By Sharon Jayson USA TODAY
June 22, 2006

More couples are getting premarital education, perhaps thinking it may give their new marriages divorce protection. And new research suggests they may well be right.

Premarital education “is associated with higher levels of marital satisfaction, lower levels of destructive conflicts and higher levels of interpersonal commitment to spouses,” says the study, published this spring in the Journal of Family Psychology. Based on a random phone survey of 3,344 adults in four states, it says couples who received premarital education had a 31% lower chance of divorce. The number of hours spent in premarital programs ranged from as little as a few hours to 20 hours. The median was eight hours.

Most religious denominations suggest that their engaged couples participate in such programs; Catholicism requires it. But now, others also are giving them a try.

“The reason this has become more important, at least culturally if not religiously, is that people are beginning to try and figure out ways to prevent divorce,” says Deborah Caldwell, managing editor of, a multi-faith religion website.

Unlike premarital counseling, which involves the couple alone and may focus on their conflicts and trouble spots, premarital education takes place in a group; classes provide general relationship advice.

Because premarital education aims to lower the risk of divorce and identify problem areas before the wedding, experts suggest couples start such programs six months to a year out.

Scott Stanley, co-founder of a premarital and marital education program and a co-author of the journal study, says increased interest in premarital education follows a cultural trend “to be much more accepting of education as a way to improve one’s ability to do life well.” He is speaking this week at the Smart Marriages Conference in Atlanta.

His study surveyed adults in Arkansas, Kansas, Oklahoma and Texas in 2001. Only 7% of those married there during the 1930s and 1940s got premarital education, compared with 44% of those married since 1990.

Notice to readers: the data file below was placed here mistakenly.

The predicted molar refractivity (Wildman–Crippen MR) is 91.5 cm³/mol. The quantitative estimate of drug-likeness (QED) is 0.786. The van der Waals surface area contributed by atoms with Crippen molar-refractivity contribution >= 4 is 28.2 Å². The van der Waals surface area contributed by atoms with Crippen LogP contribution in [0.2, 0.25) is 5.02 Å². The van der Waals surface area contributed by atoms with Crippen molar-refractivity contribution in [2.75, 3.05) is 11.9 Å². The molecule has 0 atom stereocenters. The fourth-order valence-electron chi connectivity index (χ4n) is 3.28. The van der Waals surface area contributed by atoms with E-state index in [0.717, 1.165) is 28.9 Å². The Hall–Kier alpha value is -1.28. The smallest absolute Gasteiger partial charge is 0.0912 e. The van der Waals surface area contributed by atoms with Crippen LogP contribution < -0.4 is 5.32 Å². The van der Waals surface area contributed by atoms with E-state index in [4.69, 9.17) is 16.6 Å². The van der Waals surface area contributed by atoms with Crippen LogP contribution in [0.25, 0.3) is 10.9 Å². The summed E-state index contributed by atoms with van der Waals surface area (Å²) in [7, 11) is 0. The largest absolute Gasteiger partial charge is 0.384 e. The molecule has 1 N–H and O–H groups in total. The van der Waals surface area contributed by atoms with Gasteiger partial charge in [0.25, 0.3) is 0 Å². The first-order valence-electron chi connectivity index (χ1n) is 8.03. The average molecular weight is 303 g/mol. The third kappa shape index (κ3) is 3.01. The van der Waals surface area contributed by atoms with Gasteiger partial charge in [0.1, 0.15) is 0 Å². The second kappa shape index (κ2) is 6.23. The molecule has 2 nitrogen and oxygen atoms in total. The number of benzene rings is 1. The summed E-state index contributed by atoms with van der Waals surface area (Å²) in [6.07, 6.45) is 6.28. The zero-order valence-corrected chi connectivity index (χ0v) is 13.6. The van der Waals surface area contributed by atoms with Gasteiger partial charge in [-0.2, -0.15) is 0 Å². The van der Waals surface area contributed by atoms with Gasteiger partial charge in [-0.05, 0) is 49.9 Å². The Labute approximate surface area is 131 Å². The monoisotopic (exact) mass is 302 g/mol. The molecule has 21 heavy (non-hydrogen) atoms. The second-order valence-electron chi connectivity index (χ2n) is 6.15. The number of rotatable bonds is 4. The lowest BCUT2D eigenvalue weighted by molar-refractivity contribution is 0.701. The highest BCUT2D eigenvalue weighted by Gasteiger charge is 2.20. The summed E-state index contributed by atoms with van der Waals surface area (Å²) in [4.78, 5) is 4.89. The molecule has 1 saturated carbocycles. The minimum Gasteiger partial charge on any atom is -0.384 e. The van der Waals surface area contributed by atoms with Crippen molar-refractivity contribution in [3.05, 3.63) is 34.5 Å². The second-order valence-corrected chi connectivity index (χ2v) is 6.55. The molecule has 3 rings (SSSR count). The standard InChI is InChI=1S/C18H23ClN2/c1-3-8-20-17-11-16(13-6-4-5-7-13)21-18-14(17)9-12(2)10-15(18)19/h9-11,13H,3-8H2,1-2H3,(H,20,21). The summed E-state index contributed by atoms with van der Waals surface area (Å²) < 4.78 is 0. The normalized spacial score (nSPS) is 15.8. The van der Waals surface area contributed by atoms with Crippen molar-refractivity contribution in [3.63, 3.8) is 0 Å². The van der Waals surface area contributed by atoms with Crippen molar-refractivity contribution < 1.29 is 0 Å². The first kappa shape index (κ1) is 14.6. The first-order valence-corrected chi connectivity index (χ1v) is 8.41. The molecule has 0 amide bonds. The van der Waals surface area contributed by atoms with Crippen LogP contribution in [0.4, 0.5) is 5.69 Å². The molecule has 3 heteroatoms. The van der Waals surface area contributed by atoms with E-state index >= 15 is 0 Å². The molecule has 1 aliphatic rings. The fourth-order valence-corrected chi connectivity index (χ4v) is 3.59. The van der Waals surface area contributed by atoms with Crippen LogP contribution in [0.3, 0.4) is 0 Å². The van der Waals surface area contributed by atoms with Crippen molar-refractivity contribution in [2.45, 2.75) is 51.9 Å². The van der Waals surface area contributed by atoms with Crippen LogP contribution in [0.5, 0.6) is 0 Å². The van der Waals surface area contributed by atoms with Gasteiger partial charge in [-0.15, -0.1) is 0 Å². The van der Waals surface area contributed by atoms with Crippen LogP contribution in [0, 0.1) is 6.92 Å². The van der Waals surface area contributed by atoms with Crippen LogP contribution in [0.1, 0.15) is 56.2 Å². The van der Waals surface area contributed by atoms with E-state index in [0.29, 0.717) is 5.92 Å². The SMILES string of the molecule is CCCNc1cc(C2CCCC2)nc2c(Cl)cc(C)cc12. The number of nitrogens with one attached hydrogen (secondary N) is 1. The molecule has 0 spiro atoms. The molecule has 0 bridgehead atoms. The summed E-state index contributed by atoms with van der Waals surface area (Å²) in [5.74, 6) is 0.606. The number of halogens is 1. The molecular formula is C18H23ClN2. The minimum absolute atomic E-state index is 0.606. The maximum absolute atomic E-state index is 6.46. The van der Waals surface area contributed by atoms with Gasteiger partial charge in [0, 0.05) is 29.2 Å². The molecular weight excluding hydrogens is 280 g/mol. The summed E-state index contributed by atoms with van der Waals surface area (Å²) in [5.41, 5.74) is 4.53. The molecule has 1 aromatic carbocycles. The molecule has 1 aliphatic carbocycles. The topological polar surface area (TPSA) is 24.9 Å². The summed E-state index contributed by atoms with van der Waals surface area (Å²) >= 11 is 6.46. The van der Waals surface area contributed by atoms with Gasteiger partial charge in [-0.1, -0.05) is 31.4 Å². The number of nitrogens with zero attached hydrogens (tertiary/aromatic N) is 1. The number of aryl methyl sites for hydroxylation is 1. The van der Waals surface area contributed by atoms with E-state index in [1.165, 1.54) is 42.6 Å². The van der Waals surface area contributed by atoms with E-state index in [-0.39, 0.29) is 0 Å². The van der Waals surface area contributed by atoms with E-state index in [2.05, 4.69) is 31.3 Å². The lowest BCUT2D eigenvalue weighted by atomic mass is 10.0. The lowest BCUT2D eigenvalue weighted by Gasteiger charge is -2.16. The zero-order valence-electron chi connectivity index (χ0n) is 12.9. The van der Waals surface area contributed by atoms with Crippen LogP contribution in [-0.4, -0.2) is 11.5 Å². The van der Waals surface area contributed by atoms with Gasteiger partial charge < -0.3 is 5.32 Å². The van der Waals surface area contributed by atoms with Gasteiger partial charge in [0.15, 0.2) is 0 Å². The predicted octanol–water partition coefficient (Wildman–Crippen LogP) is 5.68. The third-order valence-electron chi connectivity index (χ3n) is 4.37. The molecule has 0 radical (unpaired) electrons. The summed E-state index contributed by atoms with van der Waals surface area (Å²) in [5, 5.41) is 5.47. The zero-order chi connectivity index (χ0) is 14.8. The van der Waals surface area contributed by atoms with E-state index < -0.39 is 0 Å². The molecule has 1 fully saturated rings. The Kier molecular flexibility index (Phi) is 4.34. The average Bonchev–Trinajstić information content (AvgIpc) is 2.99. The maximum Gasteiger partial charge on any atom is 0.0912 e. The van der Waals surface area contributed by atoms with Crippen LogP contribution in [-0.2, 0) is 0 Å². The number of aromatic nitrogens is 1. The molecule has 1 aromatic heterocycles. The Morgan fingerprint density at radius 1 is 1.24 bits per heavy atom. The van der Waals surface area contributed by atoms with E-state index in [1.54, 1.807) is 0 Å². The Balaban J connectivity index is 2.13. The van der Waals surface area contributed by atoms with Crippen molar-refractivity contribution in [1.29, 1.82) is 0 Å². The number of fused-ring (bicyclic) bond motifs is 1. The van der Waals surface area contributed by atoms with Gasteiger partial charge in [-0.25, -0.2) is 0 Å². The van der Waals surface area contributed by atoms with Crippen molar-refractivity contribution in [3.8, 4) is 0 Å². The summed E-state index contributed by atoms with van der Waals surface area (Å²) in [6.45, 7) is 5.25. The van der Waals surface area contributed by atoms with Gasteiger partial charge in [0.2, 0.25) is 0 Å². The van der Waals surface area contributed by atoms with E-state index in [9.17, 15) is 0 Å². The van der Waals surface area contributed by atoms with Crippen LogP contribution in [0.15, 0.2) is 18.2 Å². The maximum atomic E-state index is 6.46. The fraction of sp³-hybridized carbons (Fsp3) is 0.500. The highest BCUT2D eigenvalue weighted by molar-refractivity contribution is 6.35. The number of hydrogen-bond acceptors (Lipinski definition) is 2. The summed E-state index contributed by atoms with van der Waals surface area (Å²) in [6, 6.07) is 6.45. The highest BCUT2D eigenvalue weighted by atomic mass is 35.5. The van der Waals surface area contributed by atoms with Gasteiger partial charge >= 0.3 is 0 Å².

Apparent benefits were the same across race, income and education, but there was at least one difference.

“It looks like everyone has the same benefit, but they don’t have the same access,” Stanley says.

William Doherty, a professor of family social science at the University of Minnesota, is among those who want to improve that access. He has created a DVD designed to give prospective brides and grooms a dose of premarital education amid the logistics of their wedding planning. The two-hour mini-course is aimed at managing what Doherty calls the “people stress” of preparing for the big event.

Wedding planning advice abounds, from a plethora of books to websites and chat rooms that let brides-to-be vent about their soon-to-be in-laws or their own family issues. But Doherty says their advice is simplistic.

Marcy Twete, 22, of Minneapolis, and fiancé Matthew Harrington, 23, of New Richmond, Wis., were among a small group invited to attend a preview of Doherty’s DVD session earlier this year.

Their July 29 wedding has prompted her to look at lots of books and wedding websites, but they don’t tell brides much about the background issues related to family dynamics.

“It’s all focused on flowers and pictures and everything else. Nobody takes into consideration what’s going to happen to the family after the wedding is over,” Twete says. “It really is about joining two families.”


Percentage who received premarital education:

1930s-40s: 7%
1950s: 12%
1960s: 22%
1970s: 25%
1980s: 32%
1990s-2001: 44%

Source: 2001 study of adults in Arkansas, Kansas, Oklahoma and Texas,

Journal of Family Psychology